Sudbury Hall and the Museum of Childhood

Last updated on August 23rd, 2023 at 01:28 pm

Museum of Childhood, Sudbury, children's bedroomsWe all like a bit of nostalgia (well, I used to, but it’s not the same now) and I had long looked forward to a visit to this, the National Trust Museum of Childhood.  Friends had waxed lyrical about it and the sign always flashed by provocatively whenever driving along the A50.  So the anticipation was similar to that experienced ahead of a promised trip to the toy shop – of course it was.

Before we go any further, I should remind my regular reader that A Bit About Britain is sworn to objectivity (mostly).  Because the visit to Sudbury Hall and the National Trust Museum of Childhood was hugely disappointing.  On top of that was a slight sense of guilt about not enjoying it more, as there is certainly plenty to see and a great deal of trouble has been taken to arrange the museum.  Maybe it isn’t arranged as expected (whatever that was), but, anyway, the logic of the layout somehow escaped me.  Plus, I confess to an uncomfortable feeling of being lectured at, and slightly patronised, both by the printed material and some of the overzealous staff – who seemed to be everywhere.  It was like being watched and pounced on by pushy sales assistants.  One of the purposes of my visit was to quietly wallow in reminiscences; if I needed help doing that, I would have asked.  I certainly did not feel the need to participate in an oral examination.  One member of staff did tell me, in tones most of us reserve for eleven year-olds, “Children used to endure appalling conditions, you know.”  Really?  I had no idea.

Sudbury Museum of Childhood - German dolls' houseAt this juncture, I should point out that the Sudbury Museum of Childhood is exactly that – it is not a toy museum.  So it does set out to cover the experience of childhood – and this unsurprisingly includes significant information on the appalling conditions endured by children through the centuries.  Perhaps some of us occasionally need to be reminded how lucky we have been and that childhood is often far from the universally precious time it should be, even today.  The museum does try to explore the changing nature of childhood.  So, younger visitors can pretend to be a chimney-sweep or attend a Victorian classroom.  There is an attempt to look at other cultures too, which might have been more absorbing; as it was, it seemed to me rather like a well-meaning gesture to minority interests.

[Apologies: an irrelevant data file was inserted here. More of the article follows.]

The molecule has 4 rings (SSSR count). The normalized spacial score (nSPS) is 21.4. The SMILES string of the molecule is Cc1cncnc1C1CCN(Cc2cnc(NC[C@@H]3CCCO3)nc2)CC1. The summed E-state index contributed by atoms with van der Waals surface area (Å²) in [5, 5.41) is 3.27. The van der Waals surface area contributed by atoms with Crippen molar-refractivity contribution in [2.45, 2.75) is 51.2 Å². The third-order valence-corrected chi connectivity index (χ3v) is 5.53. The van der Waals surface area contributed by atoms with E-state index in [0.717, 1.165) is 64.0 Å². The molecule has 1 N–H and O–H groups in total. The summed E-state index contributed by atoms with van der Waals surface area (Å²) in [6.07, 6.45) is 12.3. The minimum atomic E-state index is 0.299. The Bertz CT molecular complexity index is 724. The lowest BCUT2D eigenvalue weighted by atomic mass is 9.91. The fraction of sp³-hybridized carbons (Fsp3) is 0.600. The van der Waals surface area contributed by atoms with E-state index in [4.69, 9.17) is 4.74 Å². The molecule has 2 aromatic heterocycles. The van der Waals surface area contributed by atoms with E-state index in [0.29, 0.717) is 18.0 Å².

Sudbury Museum of Childhood, Admiral Beatty doll, Tommy teddy bearIf you want to see toys, though, they are there in abundance.  You can check out the Teenage Mutant Ninja Turtle, Dinky Car or Barbie that used to be your pride and joy, as well as get all misty-eyed about the things your kids or grandkids used to play with.  And some of the older exhibits are truly amazing – a terracotta doll, for example, from 400BC – it is mind-blowing, and slightly disturbing, to imagine a child playing with it all those years ago.

Terracotta doll from 400BC, Sudbury Museum of ChildhoodHowever, on the whole I’m afraid I switched off fairly early on.  Of course, it must be hard for serious museums to engage with and not bore the pants off the very young, whilst at the same time not alienating their mature market.  Most museums strike the balance pretty well – though I have a general concern that many are becoming more tabloid in nature.  But Sudbury’s Museum of Childhood, in my view, is almost entirely geared toward a juvenile audience.  Perhaps that is at it should be; perhaps not.

Victorian classroom, Sudbury Museum of ChildhoodWondering if I was the only grumpy old sod in the world, I was pleased to see that at least one person on Trip Advisor appeared to be just as curmudgeonly about the place.  But in fairness, most recent reviews from people visiting with children are quite positive. Many commented particularly favourably on the play area outside – and I must confess that this did look rather good (though is that part of the museum?).  I should also add that our visit was made in 2012 – things may have changed since that time.

Sudbury Hall, DerbyshireThe National Trust Museum of Childhood is housed in the converted servants’ wing of Sudbury Hall, a fine-looking 17th century Jacobean mansion also open to visitors.  Unfortunately, Sudbury Hall was unexpectedly closed until 1pm on the day we visited.  No explanation was offered, the National Trust demonstrating, not for the first time, its peculiar skill in customer relations.

Sudbury HallThe house was home of the Lords Vernon and allegedly has some interesting plasterwork, a fabulous staircase and a wonderful long gallery – but I couldn’t really say.  We wandered round the grounds…which are pleasant enough.  Nice lake; loads of birds; enjoyable parkland.  Regrettably, the A Bit About Britain roadtrip had to be elsewhere before 1pm, so Sudbury Hall missed out this time.

A couple of tips if you do visit – the car park is a little distance from the house and the museum.  There is a transfer service.  You can buy separate, or joint, tickets to visit the house and the museum.  Here is information about it from the National Trust.  Don’t forget you can browse Places to Visit on A Bit about Britain.

25 thoughts on “Sudbury Hall and the Museum of Childhood”